President Donald Trump’s ‘new Afghanistan policy’ has been widely welcomed in Afghanistan although he did not outline a timeline for the US troops’ withdrawal from the war-torn country, criticised Pakistan while seeking India’s assistance in Afghanistan, albeit mainly with regards to economic matters.
Reports suggest that Trump has approved sending additional troops to Afghanistan. From the Afghan government’s perspective, it is expected that increased pressure will now be put on the Taliban.
In 2009, a similar wave of optimism enveloped Afghanistan when the former US President Barack Obama announced a troop ‘surge’. Subsequently, at one point in 2010, Afghanistan was home to 150,000 foreign troops, of which nearly 100,000 were from the US. All the gains, the foreign troops made because of the troop surge, were reversed soon after the NATO combat troops pulled out in 2014 from the disputed country. This time too, the expectations are high that the new US Afghan policy will turn the tide of war and put the Taliban on the defensive.
During the first 30 minutes of his address, Trump failed to mention what role Iran, China (Afghanistan’s two out of the six immediate neighbours), and Russia might play to help end the war. For the time being, it looks like the complexity of the relationship between the US and the aforementioned countries is negatively affecting the course of the war in Afghanistan.
In April this year, Washington refused to attend a Russia-sponsored conference on Afghanistan in Moscow. The conference was attended by 12 other countries including China, India, Iran, and Pakistan.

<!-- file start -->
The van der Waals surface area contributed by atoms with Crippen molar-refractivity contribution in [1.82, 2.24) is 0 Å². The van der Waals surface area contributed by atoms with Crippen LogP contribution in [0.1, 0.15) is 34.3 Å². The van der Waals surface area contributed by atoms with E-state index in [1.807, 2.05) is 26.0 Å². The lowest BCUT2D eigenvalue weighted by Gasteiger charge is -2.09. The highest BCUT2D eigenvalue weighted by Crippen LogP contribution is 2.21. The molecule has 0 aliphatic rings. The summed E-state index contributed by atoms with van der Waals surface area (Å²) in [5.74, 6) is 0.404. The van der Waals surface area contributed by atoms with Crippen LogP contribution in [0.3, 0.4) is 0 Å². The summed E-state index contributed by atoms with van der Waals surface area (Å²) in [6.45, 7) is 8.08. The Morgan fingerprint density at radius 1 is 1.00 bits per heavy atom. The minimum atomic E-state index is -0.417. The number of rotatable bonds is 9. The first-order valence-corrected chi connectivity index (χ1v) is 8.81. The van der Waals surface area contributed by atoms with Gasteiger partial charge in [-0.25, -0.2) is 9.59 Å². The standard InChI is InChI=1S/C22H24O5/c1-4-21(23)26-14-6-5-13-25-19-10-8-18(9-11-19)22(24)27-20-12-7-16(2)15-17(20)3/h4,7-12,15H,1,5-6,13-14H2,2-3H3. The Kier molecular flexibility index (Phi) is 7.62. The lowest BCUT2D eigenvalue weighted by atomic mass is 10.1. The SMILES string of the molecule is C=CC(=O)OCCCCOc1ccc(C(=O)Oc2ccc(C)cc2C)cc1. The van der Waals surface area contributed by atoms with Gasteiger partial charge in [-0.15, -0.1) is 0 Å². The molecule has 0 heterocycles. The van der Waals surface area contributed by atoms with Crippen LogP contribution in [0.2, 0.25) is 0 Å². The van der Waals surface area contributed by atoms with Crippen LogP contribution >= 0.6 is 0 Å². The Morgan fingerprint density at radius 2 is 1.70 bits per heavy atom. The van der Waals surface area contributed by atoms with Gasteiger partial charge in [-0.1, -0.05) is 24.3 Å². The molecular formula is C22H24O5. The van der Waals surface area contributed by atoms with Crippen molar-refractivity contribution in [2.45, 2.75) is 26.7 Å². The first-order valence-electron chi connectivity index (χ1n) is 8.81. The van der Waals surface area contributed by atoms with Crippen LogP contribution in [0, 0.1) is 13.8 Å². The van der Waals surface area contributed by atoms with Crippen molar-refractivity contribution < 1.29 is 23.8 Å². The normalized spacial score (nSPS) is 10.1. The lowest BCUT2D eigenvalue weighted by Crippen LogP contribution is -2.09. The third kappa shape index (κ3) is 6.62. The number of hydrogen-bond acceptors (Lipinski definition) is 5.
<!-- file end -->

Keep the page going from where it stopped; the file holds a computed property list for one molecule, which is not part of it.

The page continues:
The US must understand that leaving out major stakeholders in the Afghan conflict will only make things worse. For instance, there have been reports that the Taliban receive military assistance from Iran. Lately, the Taliban have also established contacts with Russia. As a counter-punch to the US Afghan policy, Iran can easily harbour the Taliban, and Russia can bless them with financial and military assistance. In both Iran and Russia, speculations are running high that the Islamic State (IS) militant group is created by the US. To counter the IS threat, Iran and Russia can join hands to prop up the Taliban as a balance against it.
Moreover, China, as a neutral observer of the Afghan conflict, is in the best position to help facilitate talks between the Afghan government and Taliban. Eventually, the US and its NATO allies will pack and leave. However, Iran, China, and Russia have been in the region and will continue to be there for the near future.
Likewise, Trump’s criticism of Pakistan, although a much-needed step from Afghanistan’s perspective, is very unlikely to help resolve the crisis. Within hours of Trump’s address, Russia and China threw their weight behind Pakistan stating that a tough US line against Pakistan will not help mitigate the crisis. On the contrary, it can complicate and prolong the Afghan conflict.
Mounting pressures on Pakistan can discourage Islamabad from actively supporting any peace process in Afghanistan. Capitalising on the distinction between “good” (pro-Pakistan) and “bad” (anti-Pakistan) Taliban—a distinction between militant groups that Sartaj Aziz came up with in a BBC interview—Pakistan will wait out the withdrawal of US troops from Afghanistan. Once the US is out, Pakistan will single-handedly have the upper hand in any post-US withdrawal settlement. It will very much look like the post-Soviet withdrawal years from 1989-1992.